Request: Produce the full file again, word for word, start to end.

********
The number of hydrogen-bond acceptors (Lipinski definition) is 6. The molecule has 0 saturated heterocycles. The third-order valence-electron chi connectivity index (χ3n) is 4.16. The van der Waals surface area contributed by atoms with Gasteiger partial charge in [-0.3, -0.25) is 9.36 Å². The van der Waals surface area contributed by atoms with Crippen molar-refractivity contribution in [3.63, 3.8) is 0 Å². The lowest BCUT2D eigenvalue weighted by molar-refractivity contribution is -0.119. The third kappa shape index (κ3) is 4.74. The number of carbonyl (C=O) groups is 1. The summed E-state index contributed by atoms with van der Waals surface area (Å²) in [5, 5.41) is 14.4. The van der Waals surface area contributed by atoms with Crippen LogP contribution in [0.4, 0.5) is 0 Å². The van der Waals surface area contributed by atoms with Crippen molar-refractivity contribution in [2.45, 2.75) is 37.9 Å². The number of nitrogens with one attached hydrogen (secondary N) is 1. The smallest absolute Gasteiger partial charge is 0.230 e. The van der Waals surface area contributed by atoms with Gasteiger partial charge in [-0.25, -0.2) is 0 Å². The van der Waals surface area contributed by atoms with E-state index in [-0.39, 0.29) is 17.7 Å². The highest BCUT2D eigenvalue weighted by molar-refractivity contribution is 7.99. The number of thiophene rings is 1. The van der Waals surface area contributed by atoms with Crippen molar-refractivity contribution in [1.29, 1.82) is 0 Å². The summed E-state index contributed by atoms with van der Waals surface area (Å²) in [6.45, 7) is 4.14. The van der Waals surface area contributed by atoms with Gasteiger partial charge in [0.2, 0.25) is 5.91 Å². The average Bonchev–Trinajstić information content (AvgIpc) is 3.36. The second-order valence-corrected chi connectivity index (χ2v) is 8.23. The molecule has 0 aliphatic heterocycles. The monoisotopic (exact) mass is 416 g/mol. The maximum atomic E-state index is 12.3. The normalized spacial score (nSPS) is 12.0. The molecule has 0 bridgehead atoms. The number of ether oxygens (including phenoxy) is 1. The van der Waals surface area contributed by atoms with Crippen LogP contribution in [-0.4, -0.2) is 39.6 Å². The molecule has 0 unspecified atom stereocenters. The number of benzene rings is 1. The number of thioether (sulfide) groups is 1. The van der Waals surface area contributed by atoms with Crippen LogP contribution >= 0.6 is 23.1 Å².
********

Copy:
The number of hydrogen-bond acceptors (Lipinski definition) is 6. The molecule has 0 saturated heterocycles. The third-order valence-electron chi connectivity index (χ3n) is 4.16. The van der Waals surface area contributed by atoms with Gasteiger partial charge in [-0.3, -0.25) is 9.36 Å². The van der Waals surface area contributed by atoms with Crippen molar-refractivity contribution in [3.63, 3.8) is 0 Å². The lowest BCUT2D eigenvalue weighted by molar-refractivity contribution is -0.119. The third kappa shape index (κ3) is 4.74. The number of carbonyl (C=O) groups is 1. The summed E-state index contributed by atoms with van der Waals surface area (Å²) in [5, 5.41) is 14.4. The van der Waals surface area contributed by atoms with Crippen LogP contribution in [0.4, 0.5) is 0 Å². The van der Waals surface area contributed by atoms with Crippen molar-refractivity contribution in [2.45, 2.75) is 37.9 Å². The number of nitrogens with one attached hydrogen (secondary N) is 1. The smallest absolute Gasteiger partial charge is 0.230 e. The van der Waals surface area contributed by atoms with Gasteiger partial charge in [-0.25, -0.2) is 0 Å². The van der Waals surface area contributed by atoms with E-state index in [-0.39, 0.29) is 17.7 Å². The highest BCUT2D eigenvalue weighted by molar-refractivity contribution is 7.99. The number of thiophene rings is 1. The van der Waals surface area contributed by atoms with Crippen molar-refractivity contribution in [1.29, 1.82) is 0 Å². The summed E-state index contributed by atoms with van der Waals surface area (Å²) in [6.45, 7) is 4.14. The van der Waals surface area contributed by atoms with Gasteiger partial charge in [0.2, 0.25) is 5.91 Å². The average Bonchev–Trinajstić information content (AvgIpc) is 3.36. The second-order valence-corrected chi connectivity index (χ2v) is 8.23. The molecule has 0 aliphatic heterocycles. The monoisotopic (exact) mass is 416 g/mol. The maximum atomic E-state index is 12.3. The normalized spacial score (nSPS) is 12.0. The molecule has 0 bridgehead atoms. The number of ether oxygens (including phenoxy) is 1. The van der Waals surface area contributed by atoms with Crippen LogP contribution in [-0.4, -0.2) is 39.6 Å². The molecule has 0 unspecified atom stereocenters. The number of benzene rings is 1. The number of thioether (sulfide) groups is 1. The van der Waals surface area contributed by atoms with Crippen LogP contribution >= 0.6 is 23.1 Å².